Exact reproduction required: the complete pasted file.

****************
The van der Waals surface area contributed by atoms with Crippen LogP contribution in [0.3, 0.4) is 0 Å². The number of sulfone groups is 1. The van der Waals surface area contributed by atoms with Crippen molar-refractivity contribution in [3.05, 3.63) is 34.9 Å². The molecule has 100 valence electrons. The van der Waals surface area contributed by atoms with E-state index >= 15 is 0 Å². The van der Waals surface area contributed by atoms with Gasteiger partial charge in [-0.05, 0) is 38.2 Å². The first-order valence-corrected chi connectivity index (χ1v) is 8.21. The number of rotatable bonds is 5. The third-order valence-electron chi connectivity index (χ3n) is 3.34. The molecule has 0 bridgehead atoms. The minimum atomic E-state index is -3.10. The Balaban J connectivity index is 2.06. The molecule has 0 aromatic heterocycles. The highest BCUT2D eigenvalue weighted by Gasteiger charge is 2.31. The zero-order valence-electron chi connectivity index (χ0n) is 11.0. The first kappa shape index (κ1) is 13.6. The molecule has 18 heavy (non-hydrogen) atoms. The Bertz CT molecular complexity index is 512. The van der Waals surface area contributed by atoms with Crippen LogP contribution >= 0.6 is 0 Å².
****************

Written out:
The van der Waals surface area contributed by atoms with Crippen LogP contribution in [0.3, 0.4) is 0 Å². The number of sulfone groups is 1. The van der Waals surface area contributed by atoms with Crippen molar-refractivity contribution in [3.05, 3.63) is 34.9 Å². The molecule has 100 valence electrons. The van der Waals surface area contributed by atoms with E-state index >= 15 is 0 Å². The van der Waals surface area contributed by atoms with Gasteiger partial charge in [-0.05, 0) is 38.2 Å². The first-order valence-corrected chi connectivity index (χ1v) is 8.21. The number of rotatable bonds is 5. The third-order valence-electron chi connectivity index (χ3n) is 3.34. The molecule has 0 bridgehead atoms. The minimum atomic E-state index is -3.10. The Balaban J connectivity index is 2.06. The molecule has 0 aromatic heterocycles. The highest BCUT2D eigenvalue weighted by Gasteiger charge is 2.31. The zero-order valence-electron chi connectivity index (χ0n) is 11.0. The first kappa shape index (κ1) is 13.6. The molecule has 18 heavy (non-hydrogen) atoms. The Bertz CT molecular complexity index is 512. The van der Waals surface area contributed by atoms with Crippen LogP contribution >= 0.6 is 0 Å².